June was a busy month in the world of identity. SecureKey executives attended and presented at the top identity, privacy and payments events in the industry—Cloud Identity Summit (CIS), IdentityNORTH, and Payments Panorama, respectively. Each conference was chock full of great discussions on the top trends, issues, and disruptions facing the industry, and here’s a recap of the highlights and key takeaways from each.
Cloud Identity Summit
CIS has become the pinnacle event for identity security, and we look forward to this conference every year. Ping Identity didn’t fail to excite the crowd yet again with their innovative ideas, impressive speaker line-up, and overall fun activities for attendees.
This year’s CIS focused on the intersection of privacy and identity—something SecureKey has talked about for a while. So joining other “Identerati” to discuss and share experiences on how we’re respectively incorporating both into our offerings was a highlight for us.
Not surprisingly, passwords dominated several session topics and discussions on the show floor, as passwords continue to be the Achilles heel to online service access. Bob Blakely of Citigroup and Ping Identity’s Pamela Dingle poked fun at the some of the common passwords consumers still use, with Pamela declaring, “It’s official, ‘123imcoolerthanyou’ is a great password.”
But there was one theme that especially stood out to us: Blockchain. With Blockchain technology being all the buzz over the last couple years, this movement to cryptocurrency is starting to become a reality. However, as Blockchain start-ups increasingly emerge on the scene, we’re seeing a gaping hole—identity. Nobody is solving identity problems as it relates to Blockchain. Steve Wilson of Constellation Research has a good take on this in his CIS recap.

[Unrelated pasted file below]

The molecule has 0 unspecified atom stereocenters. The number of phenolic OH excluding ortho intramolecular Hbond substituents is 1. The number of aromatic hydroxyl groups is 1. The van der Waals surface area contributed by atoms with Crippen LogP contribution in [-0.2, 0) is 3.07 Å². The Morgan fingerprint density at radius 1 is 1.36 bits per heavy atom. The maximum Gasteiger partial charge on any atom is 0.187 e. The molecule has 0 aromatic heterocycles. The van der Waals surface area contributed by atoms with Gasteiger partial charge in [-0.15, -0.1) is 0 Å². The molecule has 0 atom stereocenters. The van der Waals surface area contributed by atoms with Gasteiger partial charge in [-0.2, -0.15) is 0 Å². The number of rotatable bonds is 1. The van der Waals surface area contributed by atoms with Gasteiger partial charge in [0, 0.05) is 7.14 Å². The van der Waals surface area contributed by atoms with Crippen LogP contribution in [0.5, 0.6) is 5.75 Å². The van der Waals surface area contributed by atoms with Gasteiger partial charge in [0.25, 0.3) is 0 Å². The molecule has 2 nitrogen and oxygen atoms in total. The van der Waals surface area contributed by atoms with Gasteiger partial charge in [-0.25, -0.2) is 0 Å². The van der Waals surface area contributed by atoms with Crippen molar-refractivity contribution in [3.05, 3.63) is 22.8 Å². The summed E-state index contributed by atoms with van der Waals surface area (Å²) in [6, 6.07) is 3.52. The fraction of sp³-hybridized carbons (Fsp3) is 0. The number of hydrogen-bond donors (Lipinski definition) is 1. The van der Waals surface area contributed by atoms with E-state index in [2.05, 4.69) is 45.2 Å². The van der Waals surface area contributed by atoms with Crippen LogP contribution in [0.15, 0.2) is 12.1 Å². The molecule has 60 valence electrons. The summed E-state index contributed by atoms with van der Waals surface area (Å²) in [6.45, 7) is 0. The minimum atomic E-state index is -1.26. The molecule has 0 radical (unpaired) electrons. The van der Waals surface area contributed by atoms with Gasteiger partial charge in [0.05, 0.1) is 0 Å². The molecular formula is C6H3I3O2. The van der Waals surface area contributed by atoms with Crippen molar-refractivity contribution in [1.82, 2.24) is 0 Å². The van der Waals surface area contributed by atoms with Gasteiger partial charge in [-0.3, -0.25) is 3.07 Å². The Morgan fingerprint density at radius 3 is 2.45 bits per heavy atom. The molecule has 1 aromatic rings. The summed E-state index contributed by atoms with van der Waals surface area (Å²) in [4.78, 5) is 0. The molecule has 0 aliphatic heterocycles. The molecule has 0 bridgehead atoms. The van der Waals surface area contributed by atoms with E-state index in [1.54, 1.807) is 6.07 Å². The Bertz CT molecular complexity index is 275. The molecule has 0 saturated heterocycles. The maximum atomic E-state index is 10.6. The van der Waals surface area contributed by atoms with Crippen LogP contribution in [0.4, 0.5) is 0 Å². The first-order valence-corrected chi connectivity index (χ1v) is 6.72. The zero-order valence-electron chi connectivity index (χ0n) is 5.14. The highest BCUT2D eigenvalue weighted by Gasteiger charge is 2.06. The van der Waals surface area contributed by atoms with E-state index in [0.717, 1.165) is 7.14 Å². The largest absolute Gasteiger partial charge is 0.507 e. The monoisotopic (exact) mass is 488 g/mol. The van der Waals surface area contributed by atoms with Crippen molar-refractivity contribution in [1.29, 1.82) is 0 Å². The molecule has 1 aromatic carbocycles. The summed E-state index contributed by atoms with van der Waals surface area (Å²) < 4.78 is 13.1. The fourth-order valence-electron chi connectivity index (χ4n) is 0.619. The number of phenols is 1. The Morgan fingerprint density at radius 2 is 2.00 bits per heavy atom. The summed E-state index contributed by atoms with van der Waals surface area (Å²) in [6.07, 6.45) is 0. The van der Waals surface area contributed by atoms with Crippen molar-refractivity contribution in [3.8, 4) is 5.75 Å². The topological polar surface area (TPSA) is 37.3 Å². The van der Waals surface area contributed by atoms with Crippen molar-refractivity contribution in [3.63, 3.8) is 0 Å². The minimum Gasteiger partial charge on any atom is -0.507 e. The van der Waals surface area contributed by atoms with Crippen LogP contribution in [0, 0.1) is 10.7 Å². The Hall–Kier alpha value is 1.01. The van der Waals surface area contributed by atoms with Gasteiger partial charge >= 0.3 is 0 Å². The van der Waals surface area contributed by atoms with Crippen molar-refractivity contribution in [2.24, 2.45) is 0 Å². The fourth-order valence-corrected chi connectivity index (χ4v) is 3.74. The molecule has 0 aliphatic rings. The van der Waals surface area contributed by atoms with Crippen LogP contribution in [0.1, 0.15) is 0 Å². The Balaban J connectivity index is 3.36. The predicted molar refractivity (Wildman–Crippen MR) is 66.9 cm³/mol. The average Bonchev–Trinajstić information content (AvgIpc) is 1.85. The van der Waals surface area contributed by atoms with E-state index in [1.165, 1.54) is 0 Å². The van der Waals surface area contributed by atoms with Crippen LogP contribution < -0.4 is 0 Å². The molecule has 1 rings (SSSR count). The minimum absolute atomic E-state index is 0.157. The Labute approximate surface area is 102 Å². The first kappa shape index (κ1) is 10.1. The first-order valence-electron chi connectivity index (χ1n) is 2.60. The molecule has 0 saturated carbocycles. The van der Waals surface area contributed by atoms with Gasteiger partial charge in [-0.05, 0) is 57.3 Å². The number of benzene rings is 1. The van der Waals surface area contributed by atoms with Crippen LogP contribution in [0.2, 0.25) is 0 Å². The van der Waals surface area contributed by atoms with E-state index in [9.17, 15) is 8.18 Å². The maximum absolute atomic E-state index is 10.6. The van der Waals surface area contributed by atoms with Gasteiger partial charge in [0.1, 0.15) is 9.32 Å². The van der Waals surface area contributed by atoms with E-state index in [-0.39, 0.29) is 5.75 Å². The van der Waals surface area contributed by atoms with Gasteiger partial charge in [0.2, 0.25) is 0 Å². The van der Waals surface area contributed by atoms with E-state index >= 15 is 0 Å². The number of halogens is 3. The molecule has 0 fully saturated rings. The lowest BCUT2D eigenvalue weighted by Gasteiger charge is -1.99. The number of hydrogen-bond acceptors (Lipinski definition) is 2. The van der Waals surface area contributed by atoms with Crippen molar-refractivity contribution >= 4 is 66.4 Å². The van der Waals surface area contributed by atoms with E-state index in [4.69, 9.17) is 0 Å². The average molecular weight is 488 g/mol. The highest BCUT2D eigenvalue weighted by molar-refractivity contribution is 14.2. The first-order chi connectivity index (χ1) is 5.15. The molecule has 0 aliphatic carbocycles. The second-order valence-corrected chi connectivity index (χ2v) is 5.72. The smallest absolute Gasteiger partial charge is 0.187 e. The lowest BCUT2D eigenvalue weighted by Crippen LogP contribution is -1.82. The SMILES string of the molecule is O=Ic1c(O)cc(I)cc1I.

Another theme we heard a lot at CIS was how identity is central to everything, and specifically, to our phones. Consider that everything we have—credit cards, social info, email, etc.—are in our mobile phones. We’re already using phones for single sign-on access and it will become the de facto authentication method moving forward.
Lastly, CIS—as per usual—ended with an “identity parade” down Bourbon Street that led us to the wrap party at the House of Blues. We’d be lying if we said we didn’t get a kick out of the Identerati parading down the street with hats and beads. Identity for the Win!
We talked about SecureKey’s participation leading up to IdentityNORTH in a previous blog post, where we included Andre Boysen’s thoughts around digital identity and authentication, but the event further showed us how progressive the Canadian identity space is right now.
There was a lot of talk around the work DIACC is doing to gather resources and develop critical paths for identity in commercial services. The Government of Canada is already making significant strides in this area, allowing citizens to access its online services with their trusted banking credential. This federated identity model was a hot topic at IdentityNORTH and SecureKey CEO Greg Wolfond tackled this on a panel he participated on with NIST, TD, and the Province of British Columbia. The panel shared best practices and experiences on privacy design in practice, taking a look at how TD and Province of British Columbia are using a federated identity model to simplify and secure access to online government services. The NIST shared its vision for a user-centric identity ecosystem where privacy is paramount. Andre Boysen also discussed blockchain and it uses for federated identity in the breakout sessions.
In Calgary, Greg also presented at Payments Panorama, the biggest stage for Canada’s payments sector. Identity and privacy took center stage at this event. When it comes to accessing online services, consumers want and expect convenience and security. This presented an interesting discussion among attendees—in their quest to provide low costs, citizen convenience and identity certainty, service providers are eager to provide all three without sacrificing privacy.
This is where federated identity makes sense. As part of SecureKey’s Concierge service, the Government of Canada is working closely with the country’s largest financial institutions to simplify and secure online service access. Solving identity requires the best capabilities from government, financial institutions, telcos, and security technology providers to deliver a solution that offers security, privacy, usability, and affordability as key metrics.